Fiona Connor recorded the demolition of parts of the Auckland Art Gallery in preparation for the development project in late 2008 and early 2009. She had free access to the site and would come early in the morning and sketch for several hours at a time, returning to the same places noticing the changes that occurred over a period. Each drawing is the result of several sessions, and consequently captures the sense of time passing.
Connor’s interest in the project was looking at the Gallery building at a time of intense weakness, when no reverence was being shown for the place. On a more metaphorical level, she was also concerned with acknowledging the potential for change within an organisation. She captured surreal moments in the building’s demolition: the main temporary exhibition space open to the elements, the sky appearing as its blue ceiling; the preparators’ (exhibition installers) ‘McCahon’ waterfall incongruously revealed amongst the rubble; and the humble brick fabric of the building beneath the ornate plasterwork.
Drawing holds an important place within Connor’s practice; she describes it as a ‘place for reflection’ that allows her to ‘focus on the latent detail’ in whatever she is recording. She uses drawing in preference to photography to document events and places; reflecting that we use photography unquestioningly and take for granted the resulting images, whereas drawing allows an artist the ability to bring to the fore certain aspects and to ‘translate what you see to paper’. In addition to drawing and watercolour, Connor excises parts of the drawing and uses collage, directly referring to the peeling back of the many layers of the building and the way through demolition parts of the building became permeable.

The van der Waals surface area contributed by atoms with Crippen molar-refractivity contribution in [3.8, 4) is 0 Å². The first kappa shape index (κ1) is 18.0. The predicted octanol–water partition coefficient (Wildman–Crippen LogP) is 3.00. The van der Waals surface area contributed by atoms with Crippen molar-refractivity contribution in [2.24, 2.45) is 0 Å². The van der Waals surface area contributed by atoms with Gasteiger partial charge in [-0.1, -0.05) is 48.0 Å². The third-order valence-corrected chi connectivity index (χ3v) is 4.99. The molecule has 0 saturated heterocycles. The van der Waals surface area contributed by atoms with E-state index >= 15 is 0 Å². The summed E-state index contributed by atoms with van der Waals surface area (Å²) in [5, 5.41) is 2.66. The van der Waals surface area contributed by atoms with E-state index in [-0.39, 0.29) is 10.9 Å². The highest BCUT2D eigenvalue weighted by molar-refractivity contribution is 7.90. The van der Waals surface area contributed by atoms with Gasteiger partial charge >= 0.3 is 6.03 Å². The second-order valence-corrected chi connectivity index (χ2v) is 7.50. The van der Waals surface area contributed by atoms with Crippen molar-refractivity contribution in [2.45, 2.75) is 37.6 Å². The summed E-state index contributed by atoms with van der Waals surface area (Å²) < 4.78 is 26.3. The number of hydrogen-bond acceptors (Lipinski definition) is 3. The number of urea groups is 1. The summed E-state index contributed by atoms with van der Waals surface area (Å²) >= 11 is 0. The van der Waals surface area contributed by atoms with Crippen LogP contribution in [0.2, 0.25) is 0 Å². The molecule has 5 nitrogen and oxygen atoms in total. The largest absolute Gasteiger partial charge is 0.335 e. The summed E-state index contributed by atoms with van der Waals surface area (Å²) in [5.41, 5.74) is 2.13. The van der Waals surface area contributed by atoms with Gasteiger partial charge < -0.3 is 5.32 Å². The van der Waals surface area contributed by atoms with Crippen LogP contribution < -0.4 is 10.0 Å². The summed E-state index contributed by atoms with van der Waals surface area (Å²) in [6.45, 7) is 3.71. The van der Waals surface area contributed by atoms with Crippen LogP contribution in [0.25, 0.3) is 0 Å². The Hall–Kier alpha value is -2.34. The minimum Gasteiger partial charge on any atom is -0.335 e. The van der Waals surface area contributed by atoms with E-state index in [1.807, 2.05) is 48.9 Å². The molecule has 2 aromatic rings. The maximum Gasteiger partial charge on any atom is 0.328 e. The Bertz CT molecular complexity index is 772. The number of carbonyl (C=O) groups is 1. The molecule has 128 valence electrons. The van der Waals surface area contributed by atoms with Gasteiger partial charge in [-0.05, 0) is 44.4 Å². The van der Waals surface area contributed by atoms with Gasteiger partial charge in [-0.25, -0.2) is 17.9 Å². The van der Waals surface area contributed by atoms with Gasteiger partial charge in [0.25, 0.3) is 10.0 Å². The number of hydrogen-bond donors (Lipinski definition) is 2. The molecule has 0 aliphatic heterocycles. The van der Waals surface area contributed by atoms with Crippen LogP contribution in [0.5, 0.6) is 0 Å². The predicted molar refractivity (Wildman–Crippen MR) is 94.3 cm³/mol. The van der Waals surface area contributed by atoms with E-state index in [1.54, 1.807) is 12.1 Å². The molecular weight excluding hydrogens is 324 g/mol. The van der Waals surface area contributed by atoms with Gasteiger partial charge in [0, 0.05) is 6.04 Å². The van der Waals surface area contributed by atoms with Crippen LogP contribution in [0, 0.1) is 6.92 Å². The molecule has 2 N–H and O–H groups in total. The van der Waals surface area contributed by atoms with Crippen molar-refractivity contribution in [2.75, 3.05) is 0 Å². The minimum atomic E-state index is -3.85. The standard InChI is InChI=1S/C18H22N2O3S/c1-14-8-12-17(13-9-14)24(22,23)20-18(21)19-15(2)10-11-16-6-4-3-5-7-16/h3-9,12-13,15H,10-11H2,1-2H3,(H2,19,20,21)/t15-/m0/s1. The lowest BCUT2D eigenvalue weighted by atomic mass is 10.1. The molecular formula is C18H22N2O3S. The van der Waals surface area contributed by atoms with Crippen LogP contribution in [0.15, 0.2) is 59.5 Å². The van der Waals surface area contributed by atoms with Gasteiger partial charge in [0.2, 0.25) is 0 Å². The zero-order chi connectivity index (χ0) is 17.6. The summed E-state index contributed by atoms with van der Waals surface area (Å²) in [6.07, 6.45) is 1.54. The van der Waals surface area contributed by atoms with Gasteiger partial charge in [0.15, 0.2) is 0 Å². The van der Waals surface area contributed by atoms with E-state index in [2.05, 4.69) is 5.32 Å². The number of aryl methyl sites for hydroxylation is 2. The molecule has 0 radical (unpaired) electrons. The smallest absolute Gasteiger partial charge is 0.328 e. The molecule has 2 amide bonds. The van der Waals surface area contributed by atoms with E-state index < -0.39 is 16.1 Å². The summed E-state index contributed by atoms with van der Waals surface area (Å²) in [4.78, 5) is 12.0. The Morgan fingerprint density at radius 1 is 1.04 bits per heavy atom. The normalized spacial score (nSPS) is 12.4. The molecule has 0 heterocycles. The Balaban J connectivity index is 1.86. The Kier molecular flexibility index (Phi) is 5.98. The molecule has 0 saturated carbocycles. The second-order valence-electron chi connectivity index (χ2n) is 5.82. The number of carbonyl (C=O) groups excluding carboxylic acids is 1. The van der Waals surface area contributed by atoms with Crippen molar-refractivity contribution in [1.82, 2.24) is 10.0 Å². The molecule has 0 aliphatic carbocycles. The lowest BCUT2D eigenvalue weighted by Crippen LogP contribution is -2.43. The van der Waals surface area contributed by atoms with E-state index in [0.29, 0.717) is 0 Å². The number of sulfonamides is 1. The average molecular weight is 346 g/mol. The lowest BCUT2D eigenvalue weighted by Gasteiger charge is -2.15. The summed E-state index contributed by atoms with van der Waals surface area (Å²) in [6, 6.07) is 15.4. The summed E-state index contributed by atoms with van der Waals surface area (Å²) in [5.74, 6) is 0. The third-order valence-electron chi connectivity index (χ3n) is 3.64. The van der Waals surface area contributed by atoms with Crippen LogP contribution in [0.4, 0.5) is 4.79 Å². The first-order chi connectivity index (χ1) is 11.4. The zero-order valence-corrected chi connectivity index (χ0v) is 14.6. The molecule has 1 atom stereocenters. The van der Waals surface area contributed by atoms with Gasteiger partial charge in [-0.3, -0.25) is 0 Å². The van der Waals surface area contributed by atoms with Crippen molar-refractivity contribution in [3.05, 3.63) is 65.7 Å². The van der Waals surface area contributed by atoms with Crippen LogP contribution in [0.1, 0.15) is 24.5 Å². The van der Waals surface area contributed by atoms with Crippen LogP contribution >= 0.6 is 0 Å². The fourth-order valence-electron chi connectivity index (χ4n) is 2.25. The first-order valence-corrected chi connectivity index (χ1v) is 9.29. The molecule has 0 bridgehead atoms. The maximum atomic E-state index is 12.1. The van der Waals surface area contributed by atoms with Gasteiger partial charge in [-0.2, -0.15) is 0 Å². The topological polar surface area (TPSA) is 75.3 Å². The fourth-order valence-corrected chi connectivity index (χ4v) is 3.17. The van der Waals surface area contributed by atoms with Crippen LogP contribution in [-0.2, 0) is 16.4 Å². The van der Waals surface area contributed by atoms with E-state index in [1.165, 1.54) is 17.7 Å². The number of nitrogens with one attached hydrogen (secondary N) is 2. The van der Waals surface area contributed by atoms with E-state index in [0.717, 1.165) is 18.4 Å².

- Documentation through Drawing: Demolition at the Auckland Art Gallery (1)
- Production date
- pencil and watercolour on paper
- 297 x 420 mm
- Credit line
- Auckland Art Gallery Toi o Tāmaki, purchased 2010
- Accession no
- Copying restrictions apply
- New Zealand Art
- Display status
- Not on display
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